18 Republicans Side With Democrats as Senate Breaks Filibuster to Start Debate on Infrastructure Bill

By Zachary Stieber
Zachary Stieber
Zachary Stieber
Reporter
Zachary Stieber covers U.S. news, including politics and court cases. He started at The Epoch Times as a New York City metro reporter.
July 29, 2021 Updated: July 29, 2021

A bipartisan Senate vote late on July 28 means senators will begin debate on an infrastructure package endorsed by members of both parties.

The Senate voted 67–32 to break the filibuster and trigger debate on the package, which is listed as a House bill as Senate negotiators hammer out the package’s language.

Republicans backing the package were: Sens. Roy Blunt (Mo.), Richard Burr (N.C.), Shelley Moore Capito (W.Va.), Bill Cassidy (La.), Susan Collins (Maine), Kevin Cramer (N.D.), Mike Crapo (Idaho), Lindsey Graham (S.C.), Chuck Grassley (Iowa), John Hoeven (N.D.), Lisa Murkowski (Alaska), Rob Portman (Ohio), Jim Risch (Idaho), Mitt Romney (Utah), Thom Tillis (N.C.), and Todd Young (Ind.), along with Senate Minority Leader Mitch McConnell (Ky.).

“At a time when Washington seems broken, this group of members behind me came together, along with others, and decided we were going to do something great for our country,” Portman, who is retiring after his current term is up, told a press conference after the vote.

President Joe Biden endorsed the agreement, which comes in around $1.2 trillion and includes $550 billion in new spending.

“This deal signals to the world that our democracy can function, deliver, and do big things. As we did with the transcontinental railroad and the interstate highway, we will once again transform America and propel us into the future,” he said in a statement.

Democrats are also angling to push a $3.5 trillion bill through budget reconciliation, which saves them from needing any Republican votes in the upper chamber.

However, Sen. Kyrsten Sinema (D-Ariz.) said the price tag is too high, indicating Democrats will continue to have trouble getting enough votes.

Democrats control the upper chamber, which is split 50–50, through Vice President Kamala Harris, who can cast tiebreaking votes in her role as president of the Senate.

Sinema cheered the bipartisan vote, telling reporters that “we had a strong and broad bipartisan showing to move forward on this historic legislation, which would be the greatest investment in infrastructure in all of our lifetimes.”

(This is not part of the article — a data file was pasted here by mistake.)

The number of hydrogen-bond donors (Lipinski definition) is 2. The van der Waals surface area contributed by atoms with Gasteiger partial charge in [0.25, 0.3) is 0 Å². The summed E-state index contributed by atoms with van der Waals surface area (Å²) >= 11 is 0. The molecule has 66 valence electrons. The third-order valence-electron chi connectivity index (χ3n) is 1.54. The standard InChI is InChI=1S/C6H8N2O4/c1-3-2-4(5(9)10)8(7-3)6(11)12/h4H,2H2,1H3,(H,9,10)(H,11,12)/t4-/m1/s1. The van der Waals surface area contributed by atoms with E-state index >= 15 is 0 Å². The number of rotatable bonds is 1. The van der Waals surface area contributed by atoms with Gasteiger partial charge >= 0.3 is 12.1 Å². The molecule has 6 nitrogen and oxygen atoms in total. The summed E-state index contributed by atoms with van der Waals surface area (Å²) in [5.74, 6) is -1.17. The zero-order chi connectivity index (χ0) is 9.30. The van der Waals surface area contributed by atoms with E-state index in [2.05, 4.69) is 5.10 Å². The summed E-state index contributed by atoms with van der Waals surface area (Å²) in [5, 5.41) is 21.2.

She said she expects to garner more support as legislators work through the amendment process.

Questions remain on the particulars of the package, and critics said funding for infrastructure should only come from repurposing unspent money from previous COVID-19 relief bills.

“Congress can’t keep spending trillions of dollars we don’t have. The infrastructure package announced today continues the trend in Congress of insane deficit spending. Let’s not forget, this is just the first step in the Democrats’ plan to pass their $5.5 trillion tax and spend liberal wish list. Our nation is facing a nearly $30 TRILLION federal debt crisis,” Sens. Rick Scott (R-Fla.), Mike Lee (R-Utah), Ron Johnson (R-Wis.), Ted Cruz (R-Texas), Josh Hawley (R-Mo.), Marsha Blackburn (R-Tenn.), and Mike Braun (R-Ind.) said in a joint statement.

“There are real infrastructure needs across the country. But, with growing inflation and many families struggling to financially recover from the events of the last year, it is not wise to throw fuel on the fire that is the raging inflation crisis and labor shortage we are seeing across America.

“Congress can’t keep spending trillions of dollars we don’t have.”

Portman said there were no taxes in the package and that the investments would be made across 5 to 10 years into infrastructure that would be used for 50 to 70 years.

“That’s the efficiency of the economy, makes us more productive. Therefore, there will actually be revenue coming back into the coffers,” he said.

Zachary Stieber
Zachary Stieber
Reporter
Zachary Stieber covers U.S. news, including politics and court cases. He started at The Epoch Times as a New York City metro reporter.